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By GCN Staff

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Windows leads Linux in multicore development

So we just finished up writing out story about the future of operating systems, for our 25th anniversary issue, due to hit your in-boxes next week. For this story, we interviewed Jim Held, the director of the tera-scale computing for Intel.

One thing we learned is that because Intel (and its rival Advanced Micro Devices) is piling more and more cores onto its microprocessors, operating systems will have to take on some new duties. Namely, each OS must have a way to divvy up all the applications it is running at any given time among all the available cores.

"The mainstream operating systems will have to go where they haven't been before, and that is to support parallel programming in the software," Held said.

You'd think that the brainy Linux kernel developers would be all over this challenge, but interestingly enough, it is Microsoft that is ahead in this game, according to Held.

"The Linux community has indicated that they are very skeptical of how quickly they will have to move," Held said. "They weren't so sure of how the community would latch on to large-scale chip multi-processing."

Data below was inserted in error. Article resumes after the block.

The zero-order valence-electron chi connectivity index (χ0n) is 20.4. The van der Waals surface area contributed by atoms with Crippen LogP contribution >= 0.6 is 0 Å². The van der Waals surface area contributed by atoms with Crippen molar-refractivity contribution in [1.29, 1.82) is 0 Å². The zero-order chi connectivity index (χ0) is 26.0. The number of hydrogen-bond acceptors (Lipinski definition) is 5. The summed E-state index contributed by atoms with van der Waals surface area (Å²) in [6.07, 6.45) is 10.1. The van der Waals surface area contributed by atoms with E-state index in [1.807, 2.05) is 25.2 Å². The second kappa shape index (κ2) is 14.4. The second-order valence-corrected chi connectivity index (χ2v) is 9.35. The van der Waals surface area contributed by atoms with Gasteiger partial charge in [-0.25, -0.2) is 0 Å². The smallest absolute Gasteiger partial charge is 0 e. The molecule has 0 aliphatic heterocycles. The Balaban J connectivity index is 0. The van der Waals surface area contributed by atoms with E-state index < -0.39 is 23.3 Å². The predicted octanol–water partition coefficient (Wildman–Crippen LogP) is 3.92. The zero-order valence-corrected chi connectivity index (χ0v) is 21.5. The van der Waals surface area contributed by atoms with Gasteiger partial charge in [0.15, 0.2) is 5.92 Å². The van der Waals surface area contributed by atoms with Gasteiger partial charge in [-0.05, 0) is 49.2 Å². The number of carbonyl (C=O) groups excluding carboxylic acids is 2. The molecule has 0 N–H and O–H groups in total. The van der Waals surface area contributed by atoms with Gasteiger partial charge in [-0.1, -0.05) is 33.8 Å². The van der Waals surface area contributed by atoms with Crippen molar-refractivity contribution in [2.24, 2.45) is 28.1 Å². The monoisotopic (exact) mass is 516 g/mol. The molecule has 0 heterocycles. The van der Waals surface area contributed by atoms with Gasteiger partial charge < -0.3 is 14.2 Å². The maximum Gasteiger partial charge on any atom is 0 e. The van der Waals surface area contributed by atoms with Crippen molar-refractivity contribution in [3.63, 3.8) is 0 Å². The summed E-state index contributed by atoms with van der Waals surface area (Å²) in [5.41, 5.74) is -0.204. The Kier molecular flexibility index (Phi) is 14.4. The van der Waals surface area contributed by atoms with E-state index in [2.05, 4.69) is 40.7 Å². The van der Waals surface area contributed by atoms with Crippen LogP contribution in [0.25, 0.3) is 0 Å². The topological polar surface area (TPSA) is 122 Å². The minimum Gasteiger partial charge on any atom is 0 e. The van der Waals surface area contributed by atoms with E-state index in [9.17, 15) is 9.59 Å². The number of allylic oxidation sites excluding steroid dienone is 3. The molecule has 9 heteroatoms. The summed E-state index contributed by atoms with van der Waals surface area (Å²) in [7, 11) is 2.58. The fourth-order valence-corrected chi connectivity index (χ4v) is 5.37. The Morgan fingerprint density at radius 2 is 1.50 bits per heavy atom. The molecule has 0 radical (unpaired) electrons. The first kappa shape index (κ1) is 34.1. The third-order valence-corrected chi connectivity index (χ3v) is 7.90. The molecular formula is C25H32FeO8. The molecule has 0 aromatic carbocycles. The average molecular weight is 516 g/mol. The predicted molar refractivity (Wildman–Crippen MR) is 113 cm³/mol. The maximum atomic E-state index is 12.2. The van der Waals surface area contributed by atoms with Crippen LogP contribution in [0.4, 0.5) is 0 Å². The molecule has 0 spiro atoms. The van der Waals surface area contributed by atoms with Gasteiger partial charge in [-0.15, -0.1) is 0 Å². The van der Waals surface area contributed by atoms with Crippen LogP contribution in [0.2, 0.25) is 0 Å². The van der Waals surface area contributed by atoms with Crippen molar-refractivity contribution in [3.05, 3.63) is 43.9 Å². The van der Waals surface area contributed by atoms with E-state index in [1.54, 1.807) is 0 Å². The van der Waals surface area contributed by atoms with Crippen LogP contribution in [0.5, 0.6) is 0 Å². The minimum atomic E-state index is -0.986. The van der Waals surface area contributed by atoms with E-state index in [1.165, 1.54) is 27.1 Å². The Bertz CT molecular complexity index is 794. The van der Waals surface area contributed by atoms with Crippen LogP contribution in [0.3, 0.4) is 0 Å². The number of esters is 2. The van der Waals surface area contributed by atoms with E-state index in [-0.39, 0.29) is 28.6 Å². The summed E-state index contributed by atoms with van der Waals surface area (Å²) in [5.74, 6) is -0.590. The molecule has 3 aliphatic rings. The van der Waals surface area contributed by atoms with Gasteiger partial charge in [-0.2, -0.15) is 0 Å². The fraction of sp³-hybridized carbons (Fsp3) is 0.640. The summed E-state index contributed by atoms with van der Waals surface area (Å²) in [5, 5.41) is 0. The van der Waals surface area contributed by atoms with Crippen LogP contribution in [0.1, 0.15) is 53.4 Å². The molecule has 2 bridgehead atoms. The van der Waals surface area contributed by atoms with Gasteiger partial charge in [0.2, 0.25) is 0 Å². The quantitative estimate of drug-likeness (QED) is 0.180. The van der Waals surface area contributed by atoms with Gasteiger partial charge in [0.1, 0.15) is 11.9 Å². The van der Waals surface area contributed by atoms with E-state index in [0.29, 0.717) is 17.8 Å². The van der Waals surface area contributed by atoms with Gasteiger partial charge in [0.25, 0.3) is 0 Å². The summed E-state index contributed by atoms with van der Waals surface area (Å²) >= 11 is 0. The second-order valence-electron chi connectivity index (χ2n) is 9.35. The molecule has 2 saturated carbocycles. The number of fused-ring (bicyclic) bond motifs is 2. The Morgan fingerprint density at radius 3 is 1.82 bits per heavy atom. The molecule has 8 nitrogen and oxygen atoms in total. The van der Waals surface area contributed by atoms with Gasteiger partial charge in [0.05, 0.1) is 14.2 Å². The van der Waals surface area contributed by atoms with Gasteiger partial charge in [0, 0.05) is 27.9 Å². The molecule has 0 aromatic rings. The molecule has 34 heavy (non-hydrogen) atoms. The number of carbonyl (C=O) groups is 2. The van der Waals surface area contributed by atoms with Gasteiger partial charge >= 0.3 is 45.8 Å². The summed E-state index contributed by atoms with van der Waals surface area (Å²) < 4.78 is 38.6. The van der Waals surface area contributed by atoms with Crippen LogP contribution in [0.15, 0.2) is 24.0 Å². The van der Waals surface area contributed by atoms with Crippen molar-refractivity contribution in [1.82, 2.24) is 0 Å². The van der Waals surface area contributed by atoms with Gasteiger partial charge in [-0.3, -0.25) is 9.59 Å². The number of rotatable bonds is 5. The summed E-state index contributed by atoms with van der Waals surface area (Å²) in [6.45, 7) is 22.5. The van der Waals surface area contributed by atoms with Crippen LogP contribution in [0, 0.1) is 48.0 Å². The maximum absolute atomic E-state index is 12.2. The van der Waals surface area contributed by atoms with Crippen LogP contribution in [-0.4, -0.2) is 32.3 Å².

In all fairness, Intel has been talking up some extremely large-scale CMP, dreaming about 80 cores or more per chip.

The folks at Microsoft, on the other hand, seem to be more supportive of Intel's ambitions.

"Microsoft is very much engaged in planning of this future of many-core. I think they recognize the importance of parallelism. They are trying to learn from the experiences of in the supercomputing space as much as they can."

Such work is important, Held insisted.

"With thread-level parallelism, while we'll continue to get performance increases in individual cores, the big boost in performance will come from parallelism. Microsoft recognizes that and is moving to address that," Held said.

Update (Dec 17, 2008): The New York Times published an article on the work Microsoft is doing in the multicore space.



Posted by Joab Jackson on Dec 04, 2007 at 9:39 AM


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